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I am trying to wrap my head around the relationship between binding energy and mass defect. I have read that the difference between the binding energies of the products and reactants of a nuclear equation is equal to the energy equivalent of the mass defect. Using this, along with exact masses of a proton, electron and deuteron I have calculated the following:

mass difference = 7.49089 x 10^-31 kg

Converting this mass to energy via E = mc^2

E = 6.732476 x 10^-14 J = 0.420208 MeV

This value is far from the value I have managed to find on the internet, which states that the binding energy of deuteron is approximately 2.2 MeV.

Am I wrong in my knowledge that the binding energy is equivalent to the mass defect, or is there some other explanation for the disparity in the binding energy I calculated and the value found on the internet?

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It'll be clearer if you first list the particles (with their mass) that a deuteron contains. Deuteron is a deuterium's nucleus which contains a proton and a neutron (not electron, although outside a nucleus, a neutron further decays to form a proton, electron and antineutrino. However, for now it's enough to consider just a neutron).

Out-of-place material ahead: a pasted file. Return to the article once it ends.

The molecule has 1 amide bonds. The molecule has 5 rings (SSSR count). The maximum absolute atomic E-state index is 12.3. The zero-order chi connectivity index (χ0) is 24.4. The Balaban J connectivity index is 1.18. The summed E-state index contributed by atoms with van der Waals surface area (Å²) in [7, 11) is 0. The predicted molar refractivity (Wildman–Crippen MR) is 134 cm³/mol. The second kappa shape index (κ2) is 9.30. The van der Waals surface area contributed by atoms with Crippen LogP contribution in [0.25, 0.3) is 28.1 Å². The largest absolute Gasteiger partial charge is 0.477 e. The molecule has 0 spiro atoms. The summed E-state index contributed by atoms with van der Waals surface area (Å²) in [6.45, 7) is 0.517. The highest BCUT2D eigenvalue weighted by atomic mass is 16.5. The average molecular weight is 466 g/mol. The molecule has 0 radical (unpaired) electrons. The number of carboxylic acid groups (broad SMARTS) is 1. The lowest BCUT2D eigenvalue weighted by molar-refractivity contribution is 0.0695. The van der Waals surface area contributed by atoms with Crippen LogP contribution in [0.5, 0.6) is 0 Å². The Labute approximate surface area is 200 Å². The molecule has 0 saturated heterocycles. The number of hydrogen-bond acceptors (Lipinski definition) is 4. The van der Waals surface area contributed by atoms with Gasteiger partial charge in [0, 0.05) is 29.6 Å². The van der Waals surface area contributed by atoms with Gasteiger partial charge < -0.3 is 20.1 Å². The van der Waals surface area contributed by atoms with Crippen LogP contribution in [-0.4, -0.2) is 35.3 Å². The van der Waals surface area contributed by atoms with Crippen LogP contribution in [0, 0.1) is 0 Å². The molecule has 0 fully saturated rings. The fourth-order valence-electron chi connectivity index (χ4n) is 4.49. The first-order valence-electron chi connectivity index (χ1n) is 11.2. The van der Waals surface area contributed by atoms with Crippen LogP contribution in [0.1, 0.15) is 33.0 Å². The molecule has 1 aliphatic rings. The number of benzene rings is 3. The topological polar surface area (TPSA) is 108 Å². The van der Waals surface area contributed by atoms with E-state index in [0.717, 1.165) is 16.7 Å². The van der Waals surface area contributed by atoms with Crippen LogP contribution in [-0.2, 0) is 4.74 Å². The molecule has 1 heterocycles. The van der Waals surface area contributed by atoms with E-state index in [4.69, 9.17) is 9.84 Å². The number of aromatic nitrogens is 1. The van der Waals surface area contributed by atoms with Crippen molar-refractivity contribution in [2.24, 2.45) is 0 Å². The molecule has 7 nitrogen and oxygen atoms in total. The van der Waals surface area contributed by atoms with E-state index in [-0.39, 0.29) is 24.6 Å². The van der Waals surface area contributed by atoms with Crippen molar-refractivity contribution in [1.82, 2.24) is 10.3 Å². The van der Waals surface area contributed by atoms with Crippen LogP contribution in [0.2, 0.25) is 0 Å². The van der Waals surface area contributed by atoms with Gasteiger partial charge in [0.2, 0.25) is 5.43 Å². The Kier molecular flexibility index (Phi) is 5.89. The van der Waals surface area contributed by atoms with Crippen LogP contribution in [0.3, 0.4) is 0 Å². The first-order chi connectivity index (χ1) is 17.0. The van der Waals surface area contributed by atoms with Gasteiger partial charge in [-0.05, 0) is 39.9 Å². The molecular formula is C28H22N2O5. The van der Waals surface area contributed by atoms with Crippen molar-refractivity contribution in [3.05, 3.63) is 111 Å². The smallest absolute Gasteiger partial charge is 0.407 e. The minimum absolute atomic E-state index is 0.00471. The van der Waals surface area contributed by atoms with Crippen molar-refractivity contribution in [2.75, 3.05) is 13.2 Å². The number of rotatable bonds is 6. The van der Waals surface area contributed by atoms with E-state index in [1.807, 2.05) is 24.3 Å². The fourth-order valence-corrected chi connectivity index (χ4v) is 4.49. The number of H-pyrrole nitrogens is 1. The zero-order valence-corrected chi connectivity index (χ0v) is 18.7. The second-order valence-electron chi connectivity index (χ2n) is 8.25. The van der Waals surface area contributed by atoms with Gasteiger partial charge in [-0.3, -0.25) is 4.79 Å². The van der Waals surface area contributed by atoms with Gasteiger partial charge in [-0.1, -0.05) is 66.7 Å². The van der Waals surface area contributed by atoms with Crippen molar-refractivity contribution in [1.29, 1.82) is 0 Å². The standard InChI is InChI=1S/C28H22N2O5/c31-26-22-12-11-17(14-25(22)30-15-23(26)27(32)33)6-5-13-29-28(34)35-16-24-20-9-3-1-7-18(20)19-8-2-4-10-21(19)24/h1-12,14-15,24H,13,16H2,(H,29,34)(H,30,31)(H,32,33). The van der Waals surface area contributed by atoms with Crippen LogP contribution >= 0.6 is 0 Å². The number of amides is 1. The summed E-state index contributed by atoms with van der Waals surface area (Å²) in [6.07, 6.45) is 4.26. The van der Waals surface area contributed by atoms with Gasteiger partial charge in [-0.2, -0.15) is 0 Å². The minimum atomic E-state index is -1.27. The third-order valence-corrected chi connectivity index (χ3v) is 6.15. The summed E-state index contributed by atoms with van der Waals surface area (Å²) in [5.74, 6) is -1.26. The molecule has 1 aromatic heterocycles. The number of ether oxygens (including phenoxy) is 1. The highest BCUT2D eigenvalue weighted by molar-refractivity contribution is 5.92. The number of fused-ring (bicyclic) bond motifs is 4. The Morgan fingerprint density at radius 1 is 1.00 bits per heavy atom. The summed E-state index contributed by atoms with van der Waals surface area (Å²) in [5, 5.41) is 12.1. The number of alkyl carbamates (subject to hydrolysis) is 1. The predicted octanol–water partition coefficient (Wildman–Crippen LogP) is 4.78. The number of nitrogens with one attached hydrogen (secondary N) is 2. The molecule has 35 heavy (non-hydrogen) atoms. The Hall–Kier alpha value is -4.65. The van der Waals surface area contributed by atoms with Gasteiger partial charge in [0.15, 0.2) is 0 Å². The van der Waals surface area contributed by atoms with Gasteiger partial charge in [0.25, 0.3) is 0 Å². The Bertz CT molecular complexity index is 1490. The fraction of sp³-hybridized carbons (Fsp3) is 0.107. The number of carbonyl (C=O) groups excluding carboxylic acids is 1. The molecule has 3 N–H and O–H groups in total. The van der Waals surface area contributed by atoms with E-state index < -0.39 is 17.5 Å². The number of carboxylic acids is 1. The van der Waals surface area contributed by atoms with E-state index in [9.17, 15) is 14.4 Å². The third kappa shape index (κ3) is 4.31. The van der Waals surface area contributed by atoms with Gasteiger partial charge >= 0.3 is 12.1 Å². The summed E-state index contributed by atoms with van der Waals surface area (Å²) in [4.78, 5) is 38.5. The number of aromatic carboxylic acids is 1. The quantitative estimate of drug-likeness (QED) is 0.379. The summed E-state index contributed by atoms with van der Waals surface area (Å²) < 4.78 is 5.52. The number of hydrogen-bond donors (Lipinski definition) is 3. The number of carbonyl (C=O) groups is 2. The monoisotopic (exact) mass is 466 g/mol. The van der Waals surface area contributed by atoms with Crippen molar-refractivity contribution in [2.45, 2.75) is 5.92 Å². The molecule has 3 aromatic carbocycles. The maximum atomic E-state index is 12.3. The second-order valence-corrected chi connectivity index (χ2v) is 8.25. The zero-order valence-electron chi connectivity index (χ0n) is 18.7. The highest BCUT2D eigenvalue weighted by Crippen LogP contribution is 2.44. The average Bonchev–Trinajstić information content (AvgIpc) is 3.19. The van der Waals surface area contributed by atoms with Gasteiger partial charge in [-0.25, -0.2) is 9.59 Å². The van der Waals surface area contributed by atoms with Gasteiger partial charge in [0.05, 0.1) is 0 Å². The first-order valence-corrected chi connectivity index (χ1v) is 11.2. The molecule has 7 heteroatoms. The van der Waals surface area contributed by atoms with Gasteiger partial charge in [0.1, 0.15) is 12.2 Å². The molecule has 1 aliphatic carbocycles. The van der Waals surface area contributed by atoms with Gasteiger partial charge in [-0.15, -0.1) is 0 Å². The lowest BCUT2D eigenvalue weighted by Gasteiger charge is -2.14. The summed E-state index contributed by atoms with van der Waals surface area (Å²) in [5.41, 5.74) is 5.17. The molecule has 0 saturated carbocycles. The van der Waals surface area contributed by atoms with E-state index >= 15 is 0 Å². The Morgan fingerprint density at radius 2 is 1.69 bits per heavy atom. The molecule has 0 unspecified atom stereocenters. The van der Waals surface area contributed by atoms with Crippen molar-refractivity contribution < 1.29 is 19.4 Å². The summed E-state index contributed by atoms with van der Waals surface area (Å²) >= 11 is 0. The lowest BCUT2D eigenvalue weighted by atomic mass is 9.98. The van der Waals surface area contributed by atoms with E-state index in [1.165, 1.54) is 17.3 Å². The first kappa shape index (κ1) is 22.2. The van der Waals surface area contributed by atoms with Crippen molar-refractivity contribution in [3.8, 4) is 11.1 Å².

From wikipedia you can find easily the mass of these three particles:

M$_\text{proton} = 938.272$ MeV/$c^2$

M$_\text{neutron} = 939.565$ MeV/$c^2$

M$_\text{deuteron} = 1875.612$ MeV/$c^2$

With a simple arithmetic:

M$_\text{proton}$ $+$ M$_\text{neutron}$ $-$ M$_\text{deuteron}$ $= 938.272 + 939.565 - 1875.612 = 2.237 $ MeV/$c^2$, which is the number you're looking for.

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